My name is Paul, and I'm an employee at the Bettendorf Hungry Hobo. I have to say I was very disappointed to see that our stores didn't make number-one deli (see "Best of the Quad Cities 2004," River Cities' Reader Issue 518, February 23-March 1, 2005), but the people have spoken, and we never give up. I will say, though, that probably not enough people have come into the Bettendorf location. We do our very best to keep our customers happy and make them feel welcome and at home. We enjoy seeing our regulars as much as we enjoy our customers who have never heard of a Hungry Hobo before. I guess my message is: Next year, Quad Cities, before you vote, go back to Hobo one more time and visit me in Bettendorf.

Paul Clough

City Should Allow Investment in Lieu of Taxes


I've accused the city of spending tax money faster than any amount of new development can cover. As the tax base increases, the amount of money that you pay in property taxes should be decreasing, but it's not.

In response, Mayor Charlie Brooke claims that the state-imposed residential rollback is eating up the possibility of lessening the tax burden on the citizens. Any elected official making such a statement should be hooked to a lie detector and corruption meter, and fitted for a dunce cap.

There is the way that things are, and the way that things should be. The way that things are is that the city sacrifices hard-working citizens' tax dollars to accommodate new development, allowing the two largest real-estate developers in our area to benefit immensely on the backs of the existing citizens. Furthermore, the residential rollback was in place long before the corporate welfare out on 53rd Street got out of hand, or the occupation of the mayor's office by Mr. Brooke; thus it should have been a factor in any projections of the city's cost/benefit ratio of public funds. Also, the rollback was established to assist the state freeze on property taxes to help residential property owners pay a fair share of taxes, and to offset a fictionalized overvalue of at least 20 percent.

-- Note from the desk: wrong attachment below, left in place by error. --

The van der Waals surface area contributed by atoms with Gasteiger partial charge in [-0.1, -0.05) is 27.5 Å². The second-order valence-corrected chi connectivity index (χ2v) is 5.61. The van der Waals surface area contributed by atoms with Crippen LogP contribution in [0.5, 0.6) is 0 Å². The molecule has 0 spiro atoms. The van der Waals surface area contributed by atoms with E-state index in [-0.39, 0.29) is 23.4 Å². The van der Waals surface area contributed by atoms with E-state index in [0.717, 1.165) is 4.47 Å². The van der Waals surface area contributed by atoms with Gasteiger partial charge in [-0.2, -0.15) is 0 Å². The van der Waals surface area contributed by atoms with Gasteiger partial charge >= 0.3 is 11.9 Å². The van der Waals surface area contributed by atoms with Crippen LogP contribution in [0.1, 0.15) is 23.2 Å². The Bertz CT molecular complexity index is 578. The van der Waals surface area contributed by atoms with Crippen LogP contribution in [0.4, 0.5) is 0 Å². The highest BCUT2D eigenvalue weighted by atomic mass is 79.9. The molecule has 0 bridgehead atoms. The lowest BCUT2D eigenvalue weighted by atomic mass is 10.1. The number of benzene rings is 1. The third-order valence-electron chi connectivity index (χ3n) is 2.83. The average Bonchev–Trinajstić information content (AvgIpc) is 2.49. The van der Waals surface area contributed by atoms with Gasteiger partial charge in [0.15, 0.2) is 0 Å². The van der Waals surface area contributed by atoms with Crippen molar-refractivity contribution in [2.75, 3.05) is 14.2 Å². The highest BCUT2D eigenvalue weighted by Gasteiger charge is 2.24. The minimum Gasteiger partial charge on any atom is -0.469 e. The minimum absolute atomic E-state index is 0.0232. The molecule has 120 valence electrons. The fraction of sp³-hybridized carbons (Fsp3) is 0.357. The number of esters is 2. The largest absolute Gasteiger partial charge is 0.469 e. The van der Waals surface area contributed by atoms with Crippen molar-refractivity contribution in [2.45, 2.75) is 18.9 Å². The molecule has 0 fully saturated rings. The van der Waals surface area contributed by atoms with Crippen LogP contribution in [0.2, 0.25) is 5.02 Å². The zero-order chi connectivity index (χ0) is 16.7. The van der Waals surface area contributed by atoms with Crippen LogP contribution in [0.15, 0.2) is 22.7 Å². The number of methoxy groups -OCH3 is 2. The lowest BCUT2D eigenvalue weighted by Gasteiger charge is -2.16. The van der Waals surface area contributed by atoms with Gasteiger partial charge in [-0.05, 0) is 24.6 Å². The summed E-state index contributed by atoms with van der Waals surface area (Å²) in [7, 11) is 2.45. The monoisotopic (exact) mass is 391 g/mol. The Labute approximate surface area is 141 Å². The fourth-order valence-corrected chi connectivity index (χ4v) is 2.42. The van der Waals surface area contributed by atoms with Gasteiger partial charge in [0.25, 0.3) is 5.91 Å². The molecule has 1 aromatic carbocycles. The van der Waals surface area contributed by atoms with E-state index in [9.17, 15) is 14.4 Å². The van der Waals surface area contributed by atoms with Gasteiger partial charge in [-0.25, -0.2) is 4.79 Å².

I've participated with Mr. Brooke and others in various candidate forums in the past; the most intelligent, insightful thing that I've ever heard him say regarding economic development in new areas is: "I like Todd's idea."

That philosophy is investment in lieu of taxes, which means the company pays for streets, sewers, and any other basic infrastructure needed to operate its business; in exchange no property taxes would be paid to the city until the amount paid for infrastructure equals the amount of taxes that would otherwise be paid to the city, after which the property owner starts paying taxes just like any other business. The city's investment would consist of on-site inspectors, and minimum in-house legal and administration costs without major upfront expense to the community in the name of progress, also eliminating any consideration of residential or commercial TIF districts being established. If the developer can't obtain needed financing for this type of project, it would more likely invest in existing available property in other areas of town, rather than abandon plans for market-share goals, unless failure-based tax write-off options were a strong Plan B from the start of the new business or franchise venture. I have consistently stated this philosophy ever since I first ran for the city council in 1997.

Todd Allen Pirck
Davenport

Davenport Mayor Should Focus on Real Problems